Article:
Katriona Methven, Director of Scientific Affairs at L’Oréal UK & Ireland tells Womanthology how ‘For Women in Science’ is championing exceptional and promising female scientists

Women in science

Katriona Methven is Director of Scientific and Regulatory Affairs at L’Oréal UK & Ireland. She is the liaison with both internal and external scientific, regulatory and legal bodies and this year will sit on the jury for the L’Oréal-UNESCO For Women in Science awards. Prior to joining L’Oreal, Katrina held regulatory affairs roles at Astra Zeneca, Alcon Laboratories and GSK. 

Katriona Methven

Katriona Methven

“…Many of our candidates have told us that having these flexible funds helps to propel them to that next stepping stone…”

The challenges facing women in science that inspired creation of the fellowships

UNESCO Women in scienceIn 1998 L’Oréal and UNESCO joined forces to create the For Women in Science programme on the premise that ‘the world needs science and science needs women’. Across the world, women are under-represented at all levels of scientific research.

Despite great university results, relatively few women make it to strategic positions. What happens along the way to cause such a drop off differs from country to county, but there are several consistent points such as the lack of female role-models in STEM (science, technology, engineering and maths), unconscious bias and gender stereotypes that put girls off choosing science as a career.

Awarding exceptional and promising female scientists

Our global programme promotes and highlights the critical important of ensuring greater participation of women in science, by awarding exceptional and promising female scientists with bursaries to help them further their research and giving them the support and publicity to become role-models for the next generation.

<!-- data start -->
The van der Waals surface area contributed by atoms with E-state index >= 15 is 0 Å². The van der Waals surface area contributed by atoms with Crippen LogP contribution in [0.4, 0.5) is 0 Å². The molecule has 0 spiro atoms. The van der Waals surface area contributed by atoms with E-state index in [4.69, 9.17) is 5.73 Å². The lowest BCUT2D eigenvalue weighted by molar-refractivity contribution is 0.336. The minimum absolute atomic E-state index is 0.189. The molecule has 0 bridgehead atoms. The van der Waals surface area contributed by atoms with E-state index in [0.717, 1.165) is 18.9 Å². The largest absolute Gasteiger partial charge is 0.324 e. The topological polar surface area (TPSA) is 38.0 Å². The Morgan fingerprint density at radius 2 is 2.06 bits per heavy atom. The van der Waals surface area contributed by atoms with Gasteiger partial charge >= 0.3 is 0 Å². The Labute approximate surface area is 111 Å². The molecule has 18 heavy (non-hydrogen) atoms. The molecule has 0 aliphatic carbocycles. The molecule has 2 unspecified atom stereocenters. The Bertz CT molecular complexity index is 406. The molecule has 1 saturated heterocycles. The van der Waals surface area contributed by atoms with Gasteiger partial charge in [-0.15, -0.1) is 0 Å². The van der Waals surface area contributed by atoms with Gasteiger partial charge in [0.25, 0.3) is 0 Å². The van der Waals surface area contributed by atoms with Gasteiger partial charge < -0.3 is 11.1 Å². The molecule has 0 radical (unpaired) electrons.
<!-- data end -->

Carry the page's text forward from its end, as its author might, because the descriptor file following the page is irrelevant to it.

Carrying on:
The UK & Ireland national programme was launched in 2007 and focuses specifically on post-doctoral researchers at the early stage of their careers. We give four outstanding women scientists £15k to spend on anything to help them pursue their research.

Over the years, we’ve found this is often used on child care, helping women who have perhaps taken a career break get back to research, or giving her the flexibility to travel for international conferences or research collaborations.

How L’Oréal got involved alongside other supporting organisations

Women in scienceL’Oréal and UNESCO were the founding partners of the international programme. When we launched the UK & Ireland awards, we established a great partnership with the UK and Irish National Commissions for UNESCO. Since 2011 we’ve also enjoyed the support of the Royal Society which is where our 2014 For Women in Science Fellows will be announced.

Why flexible funding from the fellowships is so important to break down barriers for women

Fellows are free to spend their £15k bursary on anything to help further their research: from purchasing equipment or consumables to hiring an assistant, travelling for conferences or collaborations, field trips, trials or indeed child care.